All eyes are now on the Malay rulers to see if they will meet after the total lockdown to discuss the state of affairs in Malaysia and the possibility of setting up a temporary government.
Certain quarters are “restless” over the recent turn of events – the spike in Covid-19 cases, political instability, indefinite suspension of Parliament and economic uncertainty – and were looking at the royal institution for “guidance”.
Cracks within the Cabinet have become more apparent in recent times, with the latest being the spat between two Senior Ministers from different political parties – Umno’s Datuk Seri Ismail Sabri Yaakob, and Parti Pribumi Bersatu Malaysia’s Datuk Seri Azmin Ali.
Last week, Dewan Rakyat deputy speaker Datuk Seri Azalina Othman Said, an Umno leader herself, had once again called for Parliament to reconvene.
Such episodes have only fuelled the need for the Rulers to weigh in.
In upholding the spirit of syura (consultation), would Yang di-Pertuan Agong Al-Sultan Abdullah Ri’ayatuddin Al-Mustafa Billah Shah consult his fellow Rulers as they could, among others, discuss the possibility of a National Operations Council (NOC) running the government temporarily?
The Council’s task would be to ensure the pandemic is contained, that Parliament reconvenes and that the administration in Putrajaya be given back to the people – via a general election.
An NOC was seen in 1969, following the May 13 race riots. Prime Minister Tunku Abdul Rahman set up the NOC with his deputy, Tun Abdul Razak Hussein, as director of operations.
This time, it is unclear if those within the ruling government will agree to it.
Why the need for an “interim government”?
Perikatan Nasional (PN) was not elected by the people. It was formed following the collapse of Pakatan Harapan after Tun Dr Mahathir Mohamad resigned as prime minister. It is widely known that Prime Minister Tan Sri Muhyiddin Yassin enjoys a wafer-thin majority in Parliament. And the uncertainty within PN, especially between Umno and Bersatu, remains.
PN, in navigating in an unprecedented era and despite rolling out numerous financial packages, has yet to win the hearts of the people. Instead, the hashtag #KerajaanGagal continues to haunt the administration.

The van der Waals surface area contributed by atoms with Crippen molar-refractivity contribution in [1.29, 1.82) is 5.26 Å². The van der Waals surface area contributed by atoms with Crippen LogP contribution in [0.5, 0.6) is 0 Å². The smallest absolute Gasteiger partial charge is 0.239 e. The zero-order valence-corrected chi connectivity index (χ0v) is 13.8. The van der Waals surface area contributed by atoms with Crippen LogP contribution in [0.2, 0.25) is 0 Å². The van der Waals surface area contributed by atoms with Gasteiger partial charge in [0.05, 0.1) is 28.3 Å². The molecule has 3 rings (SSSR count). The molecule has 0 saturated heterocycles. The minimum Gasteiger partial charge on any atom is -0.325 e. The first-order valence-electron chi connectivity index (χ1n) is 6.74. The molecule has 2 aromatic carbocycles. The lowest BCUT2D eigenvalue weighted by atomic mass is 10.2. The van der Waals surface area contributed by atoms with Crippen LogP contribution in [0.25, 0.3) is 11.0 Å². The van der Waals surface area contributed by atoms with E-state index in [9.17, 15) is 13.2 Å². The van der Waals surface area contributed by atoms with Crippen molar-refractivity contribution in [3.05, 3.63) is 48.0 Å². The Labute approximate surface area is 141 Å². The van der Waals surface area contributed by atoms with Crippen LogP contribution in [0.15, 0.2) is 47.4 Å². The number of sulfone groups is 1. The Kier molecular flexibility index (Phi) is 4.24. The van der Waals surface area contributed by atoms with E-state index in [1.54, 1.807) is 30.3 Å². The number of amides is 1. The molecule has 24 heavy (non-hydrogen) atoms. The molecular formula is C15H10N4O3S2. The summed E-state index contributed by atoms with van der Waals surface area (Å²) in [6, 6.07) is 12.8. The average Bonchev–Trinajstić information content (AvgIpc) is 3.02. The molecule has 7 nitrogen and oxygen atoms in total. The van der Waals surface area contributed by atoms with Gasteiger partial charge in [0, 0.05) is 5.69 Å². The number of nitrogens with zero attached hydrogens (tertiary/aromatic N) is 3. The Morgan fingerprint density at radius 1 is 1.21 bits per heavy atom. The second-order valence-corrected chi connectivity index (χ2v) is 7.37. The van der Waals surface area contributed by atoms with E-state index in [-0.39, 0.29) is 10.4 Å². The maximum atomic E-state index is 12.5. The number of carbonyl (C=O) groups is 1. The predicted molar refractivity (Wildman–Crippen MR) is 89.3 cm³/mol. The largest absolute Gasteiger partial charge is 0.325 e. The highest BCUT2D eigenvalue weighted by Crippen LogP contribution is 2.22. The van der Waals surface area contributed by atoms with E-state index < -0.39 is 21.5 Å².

Why are the Malay rulers concerned?
Some Malays have been vocal against the royal institution in recent times. This has manifested itself in sarcasm, satire and outright, and sometimes pointed, criticism.
State governments and the respective government agencies have kept mum when this discontent bubbles to the surface – presumably afraid of offending the royals, or, simply because they do not know how to counter the narratives. What these agencies could do is state the facts and correct the misconceptions.
Instead, the Department of Islamic Development had, on Wednesday, issued a statement on social media, prohibiting the people from criticising sultans. The department received a royal bashing (no pun intended) on its Facebook page.
There are also messages being circulated that the Agong, Al-Sultan Abdullah, should step down and allow another Ruler to take over.
Such wild narratives would only create uneasiness among the Malay rulers. Tradition dictates that the Agong is elected on a rotational basis, the Sultan of Johor being next in line. Attempts to ignore this tradition would set an unwanted precedent, allowing the same thing to happen in the future, and diminish the role and image of the monarchy.
In fact, no Ruler would want to be placed in such an uncomfortable situation, for they are above such political maneuvering.
A similar scenario was played out at the end of 2018. In January 2019, Sultan Muhammad V abdicated – cementing his name in the history books for being the first King to do so.
A meeting among the Rulers, showing the strength of the royal institution, will quash any wild speculations and remind Malaysians of the influence that the Malay rulers still wield.
But are Malay rulers really influential?
The Agong can, upon consulting with the other Rulers, legal and constitutional experts, call for an NOC to be formed. Traditionally, when an Agong makes a public request, the answer would be in the affirmative.
However, Al-Sultan Abdullah had, in February, said that Parliament can reconvene despite the country being in a state of emergency. Yet, Parliament remains suspended.
When Muhyiddin and his Cabinet requested for a state of emergency last year, Al-Sultan Abdullah, upon consultation with the other sultans, said no. However, the Agong agreed to a state of emergency this year after a request was once again made by Muhyiddin.
Malaysia has been under a state of emergency since Jan 11, although the announcement was only made a day later. Now, close to five months on, healthcare workers are still scrambling to save lives. Yesterday, 8,209 new Covid-19 cases were recorded. This brought the total number of cases to 595,374.
Calls have been made to end the state of emergency earlier, instead of Aug 1. It remains unclear if Putrajaya would do so. Certain quarters have urged the Special Independent Emergency Committee 2021 to keep the rakyat informed of its discussions. It is understood that the panel has met six times.
The role and influence of the Agong have been widely debated in the past.
Senior lawyer Datuk Seri Jahaberdeen Mohamed Yunnos, in his article published in Twentytwo13 last October, said the Federal Constitution was clear that it was not in all circumstances mandatory for the Agong to accede to the prime minister’s request, and that several law academics and lawyers had erroneously pointed to Article 40(1) of the Federal Constitution to say that the Agong must act on the advice of the prime minister.
Perhaps now is the best time for the Rulers to voice out, collectively, and remind the politicians to unite and care for the people – not just by giving handouts, but by upholding integrity, accountability, transparency, good governance and democracy.